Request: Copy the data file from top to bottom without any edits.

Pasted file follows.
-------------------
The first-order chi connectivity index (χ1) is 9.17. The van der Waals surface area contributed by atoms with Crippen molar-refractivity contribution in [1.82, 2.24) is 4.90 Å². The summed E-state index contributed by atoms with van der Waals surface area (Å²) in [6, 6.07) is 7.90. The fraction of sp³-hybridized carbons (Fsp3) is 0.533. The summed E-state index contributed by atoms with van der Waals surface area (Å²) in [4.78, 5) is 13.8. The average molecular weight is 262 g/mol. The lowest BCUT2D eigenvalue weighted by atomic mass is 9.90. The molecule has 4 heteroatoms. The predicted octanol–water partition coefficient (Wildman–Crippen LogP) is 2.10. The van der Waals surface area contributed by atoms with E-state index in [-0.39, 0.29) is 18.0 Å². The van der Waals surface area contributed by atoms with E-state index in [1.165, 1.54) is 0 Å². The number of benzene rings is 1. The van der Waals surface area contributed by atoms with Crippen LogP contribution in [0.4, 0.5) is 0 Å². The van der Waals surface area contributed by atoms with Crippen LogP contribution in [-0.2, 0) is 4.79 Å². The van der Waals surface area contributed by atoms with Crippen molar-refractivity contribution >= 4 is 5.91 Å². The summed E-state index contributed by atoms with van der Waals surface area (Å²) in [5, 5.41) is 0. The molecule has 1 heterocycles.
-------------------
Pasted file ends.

The first-order chi connectivity index (χ1) is 9.17. The van der Waals surface area contributed by atoms with Crippen molar-refractivity contribution in [1.82, 2.24) is 4.90 Å². The summed E-state index contributed by atoms with van der Waals surface area (Å²) in [6, 6.07) is 7.90. The fraction of sp³-hybridized carbons (Fsp3) is 0.533. The summed E-state index contributed by atoms with van der Waals surface area (Å²) in [4.78, 5) is 13.8. The average molecular weight is 262 g/mol. The lowest BCUT2D eigenvalue weighted by atomic mass is 9.90. The molecule has 4 heteroatoms. The predicted octanol–water partition coefficient (Wildman–Crippen LogP) is 2.10. The van der Waals surface area contributed by atoms with E-state index in [-0.39, 0.29) is 18.0 Å². The van der Waals surface area contributed by atoms with E-state index in [1.165, 1.54) is 0 Å². The number of benzene rings is 1. The van der Waals surface area contributed by atoms with Crippen LogP contribution in [0.4, 0.5) is 0 Å². The van der Waals surface area contributed by atoms with Crippen LogP contribution in [-0.2, 0) is 4.79 Å². The van der Waals surface area contributed by atoms with Crippen molar-refractivity contribution >= 4 is 5.91 Å². The summed E-state index contributed by atoms with van der Waals surface area (Å²) in [5, 5.41) is 0. The molecule has 1 heterocycles.